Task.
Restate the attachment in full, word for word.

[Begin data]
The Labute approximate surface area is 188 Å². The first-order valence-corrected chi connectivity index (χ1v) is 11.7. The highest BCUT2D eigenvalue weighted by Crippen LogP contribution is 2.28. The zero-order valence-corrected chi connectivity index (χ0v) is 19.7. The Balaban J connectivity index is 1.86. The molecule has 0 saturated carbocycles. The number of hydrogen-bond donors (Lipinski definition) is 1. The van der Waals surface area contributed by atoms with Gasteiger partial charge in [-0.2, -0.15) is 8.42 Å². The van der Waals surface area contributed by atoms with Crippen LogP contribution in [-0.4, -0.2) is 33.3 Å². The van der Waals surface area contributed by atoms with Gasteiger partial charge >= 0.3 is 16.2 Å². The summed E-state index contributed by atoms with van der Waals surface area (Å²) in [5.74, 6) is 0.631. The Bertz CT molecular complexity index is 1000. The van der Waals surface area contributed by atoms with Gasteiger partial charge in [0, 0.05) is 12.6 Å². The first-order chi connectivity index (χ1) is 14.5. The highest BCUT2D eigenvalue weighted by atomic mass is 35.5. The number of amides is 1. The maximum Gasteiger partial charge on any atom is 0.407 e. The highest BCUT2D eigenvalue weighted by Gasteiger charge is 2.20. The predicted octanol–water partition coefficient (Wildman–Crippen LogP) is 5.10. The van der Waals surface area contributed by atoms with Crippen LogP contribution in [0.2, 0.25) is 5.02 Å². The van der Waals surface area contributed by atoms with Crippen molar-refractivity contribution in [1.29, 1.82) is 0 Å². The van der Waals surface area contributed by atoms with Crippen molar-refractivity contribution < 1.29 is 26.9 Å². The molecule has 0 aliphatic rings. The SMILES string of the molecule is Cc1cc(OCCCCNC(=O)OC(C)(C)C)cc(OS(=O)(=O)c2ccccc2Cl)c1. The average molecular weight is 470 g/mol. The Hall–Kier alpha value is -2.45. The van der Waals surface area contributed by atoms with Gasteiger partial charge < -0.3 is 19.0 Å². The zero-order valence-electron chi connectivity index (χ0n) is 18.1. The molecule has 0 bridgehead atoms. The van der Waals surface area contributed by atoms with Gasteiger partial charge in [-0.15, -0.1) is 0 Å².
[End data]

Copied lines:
The Labute approximate surface area is 188 Å². The first-order valence-corrected chi connectivity index (χ1v) is 11.7. The highest BCUT2D eigenvalue weighted by Crippen LogP contribution is 2.28. The zero-order valence-corrected chi connectivity index (χ0v) is 19.7. The Balaban J connectivity index is 1.86. The molecule has 0 saturated carbocycles. The number of hydrogen-bond donors (Lipinski definition) is 1. The van der Waals surface area contributed by atoms with Gasteiger partial charge in [-0.2, -0.15) is 8.42 Å². The van der Waals surface area contributed by atoms with Crippen LogP contribution in [-0.4, -0.2) is 33.3 Å². The van der Waals surface area contributed by atoms with Gasteiger partial charge >= 0.3 is 16.2 Å². The summed E-state index contributed by atoms with van der Waals surface area (Å²) in [5.74, 6) is 0.631. The Bertz CT molecular complexity index is 1000. The van der Waals surface area contributed by atoms with Gasteiger partial charge in [0, 0.05) is 12.6 Å². The first-order chi connectivity index (χ1) is 14.5. The highest BCUT2D eigenvalue weighted by atomic mass is 35.5. The number of amides is 1. The maximum Gasteiger partial charge on any atom is 0.407 e. The highest BCUT2D eigenvalue weighted by Gasteiger charge is 2.20. The predicted octanol–water partition coefficient (Wildman–Crippen LogP) is 5.10. The van der Waals surface area contributed by atoms with Crippen LogP contribution in [0.2, 0.25) is 5.02 Å². The van der Waals surface area contributed by atoms with Crippen molar-refractivity contribution in [1.29, 1.82) is 0 Å². The van der Waals surface area contributed by atoms with Crippen molar-refractivity contribution < 1.29 is 26.9 Å². The molecule has 0 aliphatic rings. The SMILES string of the molecule is Cc1cc(OCCCCNC(=O)OC(C)(C)C)cc(OS(=O)(=O)c2ccccc2Cl)c1. The average molecular weight is 470 g/mol. The Hall–Kier alpha value is -2.45. The van der Waals surface area contributed by atoms with Gasteiger partial charge < -0.3 is 19.0 Å². The zero-order valence-electron chi connectivity index (χ0n) is 18.1. The molecule has 0 bridgehead atoms. The van der Waals surface area contributed by atoms with Gasteiger partial charge in [-0.15, -0.1) is 0 Å².